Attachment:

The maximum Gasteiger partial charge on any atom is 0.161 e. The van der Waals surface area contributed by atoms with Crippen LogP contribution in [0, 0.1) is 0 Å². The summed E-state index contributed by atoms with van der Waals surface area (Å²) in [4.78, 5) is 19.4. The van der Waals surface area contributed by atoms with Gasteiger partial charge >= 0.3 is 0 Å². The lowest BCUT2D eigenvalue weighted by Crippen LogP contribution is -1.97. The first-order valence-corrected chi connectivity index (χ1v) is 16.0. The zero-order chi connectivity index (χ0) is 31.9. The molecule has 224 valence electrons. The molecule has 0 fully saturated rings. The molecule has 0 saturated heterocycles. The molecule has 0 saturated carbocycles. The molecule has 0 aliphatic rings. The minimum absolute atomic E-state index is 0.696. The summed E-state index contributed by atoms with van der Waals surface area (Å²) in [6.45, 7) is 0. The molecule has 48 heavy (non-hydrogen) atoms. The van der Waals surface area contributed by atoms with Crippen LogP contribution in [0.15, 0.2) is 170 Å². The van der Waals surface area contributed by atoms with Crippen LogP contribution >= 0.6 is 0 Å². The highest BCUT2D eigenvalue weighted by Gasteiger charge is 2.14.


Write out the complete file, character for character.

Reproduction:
The maximum Gasteiger partial charge on any atom is 0.161 e. The van der Waals surface area contributed by atoms with Crippen LogP contribution in [0, 0.1) is 0 Å². The summed E-state index contributed by atoms with van der Waals surface area (Å²) in [4.78, 5) is 19.4. The van der Waals surface area contributed by atoms with Gasteiger partial charge >= 0.3 is 0 Å². The lowest BCUT2D eigenvalue weighted by Crippen LogP contribution is -1.97. The first-order valence-corrected chi connectivity index (χ1v) is 16.0. The zero-order chi connectivity index (χ0) is 31.9. The molecule has 224 valence electrons. The molecule has 0 fully saturated rings. The molecule has 0 saturated heterocycles. The molecule has 0 saturated carbocycles. The molecule has 0 aliphatic rings. The minimum absolute atomic E-state index is 0.696. The summed E-state index contributed by atoms with van der Waals surface area (Å²) in [6.45, 7) is 0. The molecule has 48 heavy (non-hydrogen) atoms. The van der Waals surface area contributed by atoms with Crippen LogP contribution in [0.15, 0.2) is 170 Å². The van der Waals surface area contributed by atoms with Crippen LogP contribution >= 0.6 is 0 Å². The highest BCUT2D eigenvalue weighted by Gasteiger charge is 2.14.